Former President Donald Trump on Wednesday railed against Covid-19 vaccines for school-aged children, falsely making his point by saying that young people — though he didn’t specify which ages — were “not affected or affected badly” by the coronavirus.
Trump’s claims in an interview with Fox News’ Sean Hannity on Wednesday night come as older Americans have been vaccinated against Covid at high rates in the U.S. Last month, the Food and Drug Administration said Pfizer’s Covid shot could be given to children 12-15 years old — making it the first vaccine available for Americans under 16. Vaccine manufacturers and regulators are now turning their attention to making sure shots are safe and effective for younger children.
With vaccines protecting older Americans from the disease, younger people now make up the majority of Covid patients in hospitals — something Trump didn’t mention on Wednesday.
“Now we have to get back and the schools have to get open — frankly, we are lucky we have the vaccine. But the vaccine on very young people is something that you’ve got to really stop,” Trump said. “You have to get back to running your country — I mean, I don’t see reasons — and I am a big believer in what we did with the vaccine. It’s incredible what we did. You see the results.”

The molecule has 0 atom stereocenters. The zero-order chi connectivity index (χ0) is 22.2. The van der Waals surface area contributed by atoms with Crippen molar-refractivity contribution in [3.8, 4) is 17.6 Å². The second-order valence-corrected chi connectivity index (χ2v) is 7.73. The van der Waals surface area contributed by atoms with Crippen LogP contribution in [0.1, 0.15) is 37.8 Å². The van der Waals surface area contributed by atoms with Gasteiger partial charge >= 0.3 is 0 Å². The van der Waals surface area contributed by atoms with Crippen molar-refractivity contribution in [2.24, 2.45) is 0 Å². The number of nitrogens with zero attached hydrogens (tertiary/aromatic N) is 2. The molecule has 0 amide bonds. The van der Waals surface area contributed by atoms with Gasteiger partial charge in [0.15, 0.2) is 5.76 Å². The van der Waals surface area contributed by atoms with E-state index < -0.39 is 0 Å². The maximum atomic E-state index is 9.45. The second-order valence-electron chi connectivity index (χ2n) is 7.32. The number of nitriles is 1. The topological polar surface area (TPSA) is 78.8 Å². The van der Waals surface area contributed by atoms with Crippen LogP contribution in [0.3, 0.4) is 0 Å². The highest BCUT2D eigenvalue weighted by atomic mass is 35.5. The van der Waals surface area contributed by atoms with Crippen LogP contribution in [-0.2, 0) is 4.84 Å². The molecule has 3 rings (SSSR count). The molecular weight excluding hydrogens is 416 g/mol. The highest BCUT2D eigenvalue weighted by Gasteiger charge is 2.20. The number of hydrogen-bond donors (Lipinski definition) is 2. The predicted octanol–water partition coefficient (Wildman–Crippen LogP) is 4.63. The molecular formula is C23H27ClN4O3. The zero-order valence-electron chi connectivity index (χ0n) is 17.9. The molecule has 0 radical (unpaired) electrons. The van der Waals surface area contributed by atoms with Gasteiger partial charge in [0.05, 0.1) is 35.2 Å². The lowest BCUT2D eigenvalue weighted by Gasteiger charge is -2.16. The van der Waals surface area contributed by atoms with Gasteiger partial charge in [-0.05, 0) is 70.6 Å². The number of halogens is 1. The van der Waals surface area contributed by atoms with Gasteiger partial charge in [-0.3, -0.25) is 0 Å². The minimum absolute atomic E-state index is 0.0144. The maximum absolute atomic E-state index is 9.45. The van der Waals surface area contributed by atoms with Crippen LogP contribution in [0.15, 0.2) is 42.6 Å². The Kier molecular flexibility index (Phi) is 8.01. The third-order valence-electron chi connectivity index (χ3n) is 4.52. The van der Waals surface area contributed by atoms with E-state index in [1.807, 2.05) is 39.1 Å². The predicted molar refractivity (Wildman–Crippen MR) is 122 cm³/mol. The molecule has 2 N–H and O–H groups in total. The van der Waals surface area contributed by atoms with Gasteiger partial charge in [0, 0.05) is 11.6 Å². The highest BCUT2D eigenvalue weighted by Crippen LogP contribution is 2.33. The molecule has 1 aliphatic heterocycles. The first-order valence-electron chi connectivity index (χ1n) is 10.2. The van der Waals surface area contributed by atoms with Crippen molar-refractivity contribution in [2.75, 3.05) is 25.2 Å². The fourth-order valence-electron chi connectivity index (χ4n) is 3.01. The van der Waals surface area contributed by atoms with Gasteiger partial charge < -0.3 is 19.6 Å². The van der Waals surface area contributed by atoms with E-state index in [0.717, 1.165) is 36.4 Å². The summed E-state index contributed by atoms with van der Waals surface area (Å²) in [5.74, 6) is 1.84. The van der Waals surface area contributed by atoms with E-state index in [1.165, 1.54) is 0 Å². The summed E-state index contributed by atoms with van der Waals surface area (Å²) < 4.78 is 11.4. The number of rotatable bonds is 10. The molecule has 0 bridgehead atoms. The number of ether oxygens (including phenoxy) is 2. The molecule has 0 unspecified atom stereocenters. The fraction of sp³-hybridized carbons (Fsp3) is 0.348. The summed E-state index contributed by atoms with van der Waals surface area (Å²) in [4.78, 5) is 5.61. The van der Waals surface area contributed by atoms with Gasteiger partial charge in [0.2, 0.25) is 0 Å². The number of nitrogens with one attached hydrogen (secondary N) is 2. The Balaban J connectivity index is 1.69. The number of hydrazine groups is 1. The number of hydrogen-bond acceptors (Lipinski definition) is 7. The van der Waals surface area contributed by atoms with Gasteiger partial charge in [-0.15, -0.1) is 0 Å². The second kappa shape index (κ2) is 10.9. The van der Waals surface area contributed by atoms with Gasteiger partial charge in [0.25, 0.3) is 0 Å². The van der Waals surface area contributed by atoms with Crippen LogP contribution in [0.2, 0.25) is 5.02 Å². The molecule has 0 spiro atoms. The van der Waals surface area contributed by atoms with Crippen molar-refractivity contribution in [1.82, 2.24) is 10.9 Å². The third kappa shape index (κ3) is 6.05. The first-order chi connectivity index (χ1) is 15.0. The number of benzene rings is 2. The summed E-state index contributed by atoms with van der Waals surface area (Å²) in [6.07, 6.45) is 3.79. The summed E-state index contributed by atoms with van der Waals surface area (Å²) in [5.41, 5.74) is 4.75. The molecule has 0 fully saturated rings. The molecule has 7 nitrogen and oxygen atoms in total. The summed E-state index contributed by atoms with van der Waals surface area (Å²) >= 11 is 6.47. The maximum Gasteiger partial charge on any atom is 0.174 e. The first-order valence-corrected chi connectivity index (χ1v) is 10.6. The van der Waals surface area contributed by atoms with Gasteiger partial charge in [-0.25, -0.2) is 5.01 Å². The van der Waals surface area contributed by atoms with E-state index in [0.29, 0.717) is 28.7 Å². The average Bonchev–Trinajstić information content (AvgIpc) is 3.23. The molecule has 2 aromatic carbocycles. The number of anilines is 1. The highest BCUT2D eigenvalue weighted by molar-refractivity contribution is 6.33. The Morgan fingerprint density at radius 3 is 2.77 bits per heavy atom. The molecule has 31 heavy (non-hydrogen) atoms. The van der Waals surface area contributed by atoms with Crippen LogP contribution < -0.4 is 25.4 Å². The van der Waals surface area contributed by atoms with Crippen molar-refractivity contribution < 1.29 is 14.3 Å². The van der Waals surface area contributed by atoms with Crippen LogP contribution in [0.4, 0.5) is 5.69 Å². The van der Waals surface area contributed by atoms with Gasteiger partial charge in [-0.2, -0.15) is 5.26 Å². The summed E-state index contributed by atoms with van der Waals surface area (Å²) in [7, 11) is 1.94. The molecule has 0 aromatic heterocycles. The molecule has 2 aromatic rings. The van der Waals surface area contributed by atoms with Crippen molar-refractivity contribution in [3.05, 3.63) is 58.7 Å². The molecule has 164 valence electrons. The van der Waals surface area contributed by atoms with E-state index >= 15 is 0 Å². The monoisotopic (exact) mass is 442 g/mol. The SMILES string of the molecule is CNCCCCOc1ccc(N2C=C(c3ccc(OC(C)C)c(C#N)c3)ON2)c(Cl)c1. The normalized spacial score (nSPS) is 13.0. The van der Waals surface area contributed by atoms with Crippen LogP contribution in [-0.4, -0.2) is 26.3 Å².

Trump continued with a claim he made last summer at the White House podium, when justifying a return to in-person schooling in fall 2020.
“But to have every school child, where it’s 99.99 percent, they just don’t — you know, they are just not affected or affected badly,” he said. “Having to receive a vaccine, I think it is something that you should start thinking about, because I think it is unnecessary.”
The Centers for Disease Control and Prevention is urging teens to get vaccinated, citing recent increases in Covid-associated hospitalizations and the potential for severe disease in the age group.
Children younger than 12, who are not yet eligible for a Covid vaccine, are less vulnerable to the disease but not unaffected, as the former president appeared to suggest on Fox.
More than 2,000 children have been diagnosed with multisystem inflammatory syndrome since the beginning of the pandemic, and more than 30 have died from the rare condition. The Covid-linked illness causes symptoms like rashes, conjunctivitis and stomach problems. MIS-C primarily attacks a child’s heart.
And while often less prone to symptomatic Covid-19 infection than adults, children are still Covid vectors and contribute to the spread of the virus.